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Anesthesiology. 1995 Dec;83(6):1194-204.

Linearity of pharmacokinetics and model estimation of sufentanil.

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  • 1Department of Anesthesiology, Flemish Free University of Brussels, Belgium.

Abstract

BACKGROUND:

The pharmacokinetic profiles of sufentanil available in the literature are conflicting because of methodologic differences. Length of sampling and assay sensitivity are key factors involved in accurately estimating the volumes of distribution, clearances, and elimination phase. The unit disposition function of increasing doses of sufentanil were investigated and the influence of dose administered on the linearity of pharmacokinetics was assessed.

METHODS:

The pharmacokinetics of sufentanil were investigated in 23 patients, aged 14-68 yr, scheduled for surgery with postoperative ventilation. After induction of anesthesia, sufentanil was administered as a short infusion (10-20 min) in doses ranging from 250 micrograms to 1,500 micrograms. Frequent arterial blood samples were gathered during and at the end of infusion, then at specific intervals up to 48 h after infusion. Plasma concentrations of sufentanil were measured by radioimmunoassay (limit of sensitivity 0.02 ng.ml-1). The data were analyzed with the standard two-stage, naive pooled-data and the mixed effect pharmacokinetic approaches.

RESULTS:

The pharmacokinetics of sufentanil were adequately described by a linear three-compartmental mamillary model with the following parameters, expressed as log mean values with 95% confidence intervals: the central volume of distribution = 14.3 l (13.1-15.41), the rapidly equilibrating volume = 63.1 l (61.9-64.3 l), the slowly equilibrating volume = 261.6 l (260.2-262.9 l), the steady-state distribution volume = 339 l (335-343 l), metabolic clearance = 0.92 l.min-1 (0.84-1.05 l.min-1), rapid distribution clearance = 1.55 l.min-1 (1.34-2.14 l.min-1), slow distribution clearance = 0.33 l.min-1 (0.27-0.49 l.min-1), and elimination half-life = 769 min (690-1011 min). No relation to age, weight, or lean body mass was found for any of the parameters.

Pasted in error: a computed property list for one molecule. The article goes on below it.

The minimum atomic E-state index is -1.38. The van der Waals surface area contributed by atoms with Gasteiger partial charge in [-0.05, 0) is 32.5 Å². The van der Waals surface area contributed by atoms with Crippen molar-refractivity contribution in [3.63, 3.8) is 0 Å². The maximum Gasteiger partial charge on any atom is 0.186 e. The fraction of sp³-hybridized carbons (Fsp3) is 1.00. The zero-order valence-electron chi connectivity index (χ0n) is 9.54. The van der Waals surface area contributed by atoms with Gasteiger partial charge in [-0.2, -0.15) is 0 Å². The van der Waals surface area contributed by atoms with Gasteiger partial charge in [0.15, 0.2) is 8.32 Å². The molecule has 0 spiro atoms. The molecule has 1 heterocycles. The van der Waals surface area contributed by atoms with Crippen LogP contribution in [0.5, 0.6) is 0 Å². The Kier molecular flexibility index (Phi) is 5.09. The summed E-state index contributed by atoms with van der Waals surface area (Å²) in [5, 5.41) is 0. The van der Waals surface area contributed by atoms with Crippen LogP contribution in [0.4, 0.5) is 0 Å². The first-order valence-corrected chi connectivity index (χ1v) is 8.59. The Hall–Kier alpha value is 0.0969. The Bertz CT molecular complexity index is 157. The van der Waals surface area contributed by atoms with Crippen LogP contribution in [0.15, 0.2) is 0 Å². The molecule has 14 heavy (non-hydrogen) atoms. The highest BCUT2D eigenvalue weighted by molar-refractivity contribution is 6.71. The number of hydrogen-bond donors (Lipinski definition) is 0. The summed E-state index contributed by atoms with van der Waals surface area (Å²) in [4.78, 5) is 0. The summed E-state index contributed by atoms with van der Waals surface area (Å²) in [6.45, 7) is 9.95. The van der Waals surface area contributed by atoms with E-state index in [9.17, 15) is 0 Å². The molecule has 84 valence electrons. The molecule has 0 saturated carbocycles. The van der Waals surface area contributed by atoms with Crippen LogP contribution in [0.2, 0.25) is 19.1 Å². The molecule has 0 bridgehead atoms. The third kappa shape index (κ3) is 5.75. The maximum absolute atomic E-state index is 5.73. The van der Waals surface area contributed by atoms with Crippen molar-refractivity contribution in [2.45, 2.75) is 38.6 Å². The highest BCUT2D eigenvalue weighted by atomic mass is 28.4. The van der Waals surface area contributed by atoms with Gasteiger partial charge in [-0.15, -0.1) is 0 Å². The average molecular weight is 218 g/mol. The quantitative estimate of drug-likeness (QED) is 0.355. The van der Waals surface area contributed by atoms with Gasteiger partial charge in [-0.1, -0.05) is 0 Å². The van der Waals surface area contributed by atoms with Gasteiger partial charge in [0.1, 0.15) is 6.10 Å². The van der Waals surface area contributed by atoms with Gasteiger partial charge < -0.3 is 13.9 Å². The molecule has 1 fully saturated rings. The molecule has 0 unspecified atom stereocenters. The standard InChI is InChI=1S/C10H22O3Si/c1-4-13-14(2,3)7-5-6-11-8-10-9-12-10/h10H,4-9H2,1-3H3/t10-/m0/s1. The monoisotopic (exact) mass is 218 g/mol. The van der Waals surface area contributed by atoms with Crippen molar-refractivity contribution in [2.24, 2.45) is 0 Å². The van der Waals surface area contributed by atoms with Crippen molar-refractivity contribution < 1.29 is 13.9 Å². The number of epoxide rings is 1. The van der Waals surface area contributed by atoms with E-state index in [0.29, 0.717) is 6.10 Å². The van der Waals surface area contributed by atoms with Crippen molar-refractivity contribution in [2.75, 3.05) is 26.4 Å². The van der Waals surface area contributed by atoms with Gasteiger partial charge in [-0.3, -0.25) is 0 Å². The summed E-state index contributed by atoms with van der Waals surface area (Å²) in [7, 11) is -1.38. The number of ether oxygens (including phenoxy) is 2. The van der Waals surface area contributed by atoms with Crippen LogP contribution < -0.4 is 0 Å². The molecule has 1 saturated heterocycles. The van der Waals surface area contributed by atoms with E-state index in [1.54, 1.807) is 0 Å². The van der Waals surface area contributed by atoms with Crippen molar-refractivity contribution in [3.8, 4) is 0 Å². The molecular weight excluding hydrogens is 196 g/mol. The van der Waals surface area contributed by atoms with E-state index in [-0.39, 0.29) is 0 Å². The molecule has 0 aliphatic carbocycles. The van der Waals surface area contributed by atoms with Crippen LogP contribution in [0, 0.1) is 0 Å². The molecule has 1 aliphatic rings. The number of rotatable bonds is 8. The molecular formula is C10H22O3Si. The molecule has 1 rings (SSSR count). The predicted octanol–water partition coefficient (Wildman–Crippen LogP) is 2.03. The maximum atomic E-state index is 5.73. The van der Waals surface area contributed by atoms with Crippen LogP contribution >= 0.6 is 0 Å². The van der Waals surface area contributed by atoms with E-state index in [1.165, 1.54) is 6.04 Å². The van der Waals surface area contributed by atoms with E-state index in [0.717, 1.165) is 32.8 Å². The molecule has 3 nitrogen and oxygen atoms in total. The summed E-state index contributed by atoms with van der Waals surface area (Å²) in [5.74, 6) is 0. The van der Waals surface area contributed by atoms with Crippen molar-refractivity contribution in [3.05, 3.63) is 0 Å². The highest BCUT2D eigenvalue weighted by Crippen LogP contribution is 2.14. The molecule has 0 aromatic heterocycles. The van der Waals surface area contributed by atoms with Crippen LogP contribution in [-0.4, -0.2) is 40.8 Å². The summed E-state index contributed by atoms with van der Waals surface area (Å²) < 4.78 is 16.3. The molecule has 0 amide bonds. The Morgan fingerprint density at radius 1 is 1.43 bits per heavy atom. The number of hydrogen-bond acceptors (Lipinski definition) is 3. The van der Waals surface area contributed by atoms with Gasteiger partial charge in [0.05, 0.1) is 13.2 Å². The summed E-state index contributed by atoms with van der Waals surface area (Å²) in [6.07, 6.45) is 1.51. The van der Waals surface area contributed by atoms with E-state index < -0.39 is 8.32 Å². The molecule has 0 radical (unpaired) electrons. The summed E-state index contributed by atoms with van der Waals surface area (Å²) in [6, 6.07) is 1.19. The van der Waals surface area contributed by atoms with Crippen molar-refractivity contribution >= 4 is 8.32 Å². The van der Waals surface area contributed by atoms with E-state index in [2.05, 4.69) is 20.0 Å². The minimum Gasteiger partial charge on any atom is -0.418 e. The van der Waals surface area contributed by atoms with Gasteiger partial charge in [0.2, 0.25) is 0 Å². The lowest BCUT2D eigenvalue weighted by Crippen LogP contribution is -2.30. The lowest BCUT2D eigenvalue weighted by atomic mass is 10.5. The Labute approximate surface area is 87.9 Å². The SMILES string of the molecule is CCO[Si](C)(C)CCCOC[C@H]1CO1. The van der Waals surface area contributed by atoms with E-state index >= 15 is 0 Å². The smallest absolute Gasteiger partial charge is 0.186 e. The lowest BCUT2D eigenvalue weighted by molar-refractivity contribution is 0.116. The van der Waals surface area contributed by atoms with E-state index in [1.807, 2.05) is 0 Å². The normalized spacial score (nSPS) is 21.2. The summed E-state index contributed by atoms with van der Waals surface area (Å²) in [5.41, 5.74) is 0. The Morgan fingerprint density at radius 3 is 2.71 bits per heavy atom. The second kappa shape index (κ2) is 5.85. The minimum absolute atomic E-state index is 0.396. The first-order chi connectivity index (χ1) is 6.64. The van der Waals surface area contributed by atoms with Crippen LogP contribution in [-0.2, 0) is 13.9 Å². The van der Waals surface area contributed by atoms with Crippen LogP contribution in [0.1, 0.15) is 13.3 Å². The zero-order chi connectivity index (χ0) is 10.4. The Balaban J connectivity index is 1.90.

CONCLUSIONS:

Sufentanil pharmacokinetics were linear within the dose range studied. Drug detection up to 24 h after dosing was necessary to define the terminal elimination phase. The metabolic clearance approached liver blood flow and a large volume of distribution was identified, consistent with the long terminal elimination half-life. Simulations predicted that plasma sufentanil steady-state concentrations would rapidly decline after termination of an infusion despite the long half-lives.

PMID:
8533912
[PubMed - indexed for MEDLINE]
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